I just bought a new hydrometer this week because the one I've been using for decades finally slipped out of my hand and broke.
When I used a stir plate, a friend who works in a lab gave me one, but I did buy the 2-liter flask.
Other equipment I remember buying - a beer gun, a thermapen, an extra pump, several glass carboys which I no longer use and two new plastic fermenters just last year.
Oh, I bought a 10x12 shed, added insulation and an A/C unit.  That kind of blows the whole budget right there, unless you count it as a property investment.
Like everybody says, it's a hobby, but I haven't spent a heck of a lot of money on it.  Lucky, I guess.
Jeff Gladish, Tampa (989.3, 175.1 Apparent Rennarian)
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Offline goose

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Re: What kind of beer do you make and what is your goal?
« Reply #55 on: March 18, 2022, 09:06:03 am »
I imagine that I have spent about $1500 on equipment and supplies over the years. Some of that has been birthday presents that my wife got me that would have been spent on something else.
I don't care to figure out my per batch rate because it won't change anything but based on what I spend on craft beer, which is very expensive here, when I don't have homebrew on tap I would say I do better homebrewing money wise.
As far as figuring time into the equation I don't think that is a good way to look at it because having hobbies is beneficial, it's like paying money to travel. It's not in place of money making work time, it's one of the reasons to make money with part of our time.
My wife has a good attitude towards her time. She left her job as a Finace Director at the end of 2016 to become a full time artist and author. If she counted her artwork and writing as "work" time she would not be getting a very good hourly rate. But she views her art time especially as just time doing what she wants to do and would be doing with her spare time. What she counts in her mind as work is preparing and packing orders and mailing them to customers, answering customer emails, dealing with the printers and other business tasks. She "works" maybe ten hours a week on average and is doing what she loves the rest of the time.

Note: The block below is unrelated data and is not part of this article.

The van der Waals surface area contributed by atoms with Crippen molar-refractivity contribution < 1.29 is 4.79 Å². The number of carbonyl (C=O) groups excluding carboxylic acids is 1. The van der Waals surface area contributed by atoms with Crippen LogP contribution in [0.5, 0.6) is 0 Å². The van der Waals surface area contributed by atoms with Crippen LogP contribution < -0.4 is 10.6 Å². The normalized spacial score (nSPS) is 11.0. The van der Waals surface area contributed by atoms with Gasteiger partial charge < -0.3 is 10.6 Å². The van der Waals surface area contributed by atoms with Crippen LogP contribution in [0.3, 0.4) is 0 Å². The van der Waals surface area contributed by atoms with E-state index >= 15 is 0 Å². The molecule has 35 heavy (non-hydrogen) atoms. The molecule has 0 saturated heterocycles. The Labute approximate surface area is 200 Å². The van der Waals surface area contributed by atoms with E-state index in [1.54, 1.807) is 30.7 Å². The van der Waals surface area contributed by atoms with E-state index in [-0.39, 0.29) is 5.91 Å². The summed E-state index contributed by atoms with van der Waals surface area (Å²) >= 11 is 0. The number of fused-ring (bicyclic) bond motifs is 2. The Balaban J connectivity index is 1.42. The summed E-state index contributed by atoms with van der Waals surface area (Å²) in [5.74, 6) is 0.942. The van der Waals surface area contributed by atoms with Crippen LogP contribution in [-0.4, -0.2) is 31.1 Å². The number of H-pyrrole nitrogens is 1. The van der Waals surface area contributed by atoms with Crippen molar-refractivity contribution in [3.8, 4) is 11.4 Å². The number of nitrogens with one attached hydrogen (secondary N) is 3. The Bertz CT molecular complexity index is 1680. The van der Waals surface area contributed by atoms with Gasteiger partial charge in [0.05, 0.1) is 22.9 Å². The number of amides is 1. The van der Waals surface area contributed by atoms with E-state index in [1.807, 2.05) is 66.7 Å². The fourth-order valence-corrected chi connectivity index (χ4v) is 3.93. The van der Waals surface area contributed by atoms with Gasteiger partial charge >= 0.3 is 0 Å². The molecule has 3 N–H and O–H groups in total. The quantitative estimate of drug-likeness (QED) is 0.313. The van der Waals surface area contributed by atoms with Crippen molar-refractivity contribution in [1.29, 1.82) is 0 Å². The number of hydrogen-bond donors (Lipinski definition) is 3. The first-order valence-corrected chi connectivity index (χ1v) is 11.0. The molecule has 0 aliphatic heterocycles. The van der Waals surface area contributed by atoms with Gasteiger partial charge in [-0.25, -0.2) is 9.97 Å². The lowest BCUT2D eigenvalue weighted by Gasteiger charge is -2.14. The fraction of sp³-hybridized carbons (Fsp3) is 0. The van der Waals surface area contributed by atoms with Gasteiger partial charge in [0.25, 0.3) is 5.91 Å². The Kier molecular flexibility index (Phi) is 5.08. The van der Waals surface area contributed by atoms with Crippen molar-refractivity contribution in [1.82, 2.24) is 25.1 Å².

I like all of that and you're right... it's a hobby.  It's supposed to be fun, distract us from work for awhile and entertain us.  I know some people who could desperately use a hobby they like.  I also like the story of your wife and I keep hearing of people lately who are quitting the "my job pays the bills but I don't like it" job and looking to do something that they have more passion for.  I remember asking local brewing buds years ago "wanna open a brewery?!" and they all waved me off and after thinking about it I understand why... we have a passion for beer and brewing and injecting a "work component" into that might spoil it.  Brewing is great when it's a hobby but I would bet it could be a nightmare if it were a business.  I like how my brewing opens up my creativity.  I can brew what I want and be in total control.  I used to make tap handles but now just make labels that I put above the taps so there is an artistic component to it too.  In many areas of life we give over control to someone else but in the brewery we can do what we want and it's a good feeling.

Good points!  A hobby is something that a person uses to get away from the stressful nature of life.  That is why i homebrew.  Does it cost $$ to set up a home brewery, damn straight.  But it's a hobby and what person doesn't spend significant money on a hobby.  Once the bug bites, a person will grow into it more.

I did the pro thing parttime for six years with the idea of maybe opening up my own place.  But the amount of work (other than brewing) cured me of that.  It would have turned a passion I have for making good beer into a stressful job and would kill the passion buzz.  When i want to keep my pro brewing feet wet, I simply volunteer to help out at a brewery (as I do in FL every year) and use this to get some new ideas and share ideas with the brewers.
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Offline Village Taphouse

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Re: What kind of beer do you make and what is your goal?
« Reply #56 on: March 18, 2022, 09:27:41 am »
Good points!  A hobby is something that a person uses to get away from the stressful nature of life.  That is why i homebrew.  Does it cost $$ to set up a home brewery, damn straight.  But it's a hobby and what person doesn't spend significant money on a hobby.  Once the bug bites, a person will grow into it more.

I did the pro thing parttime for six years with the idea of maybe opening up my own place.  But the amount of work (other than brewing) cured me of that.  It would have turned a passion I have for making good beer into a stressful job and would kill the passion buzz.  When i want to keep my pro brewing feet wet, I simply volunteer to help out at a brewery (as I do in FL every year) and use this to get some new ideas and share ideas with the brewers.
The other thing I keep hearing is that if you OWN the brewery then you're probably not brewing beer because you're too busy with other stuff and HELLO... that's kind of the point.  I want to brew beer!  Maybe I don't want to OWN a brewery, I just want to brew in one.   ;D  Although I know that brewers don't make much money so maybe when I retire.   :P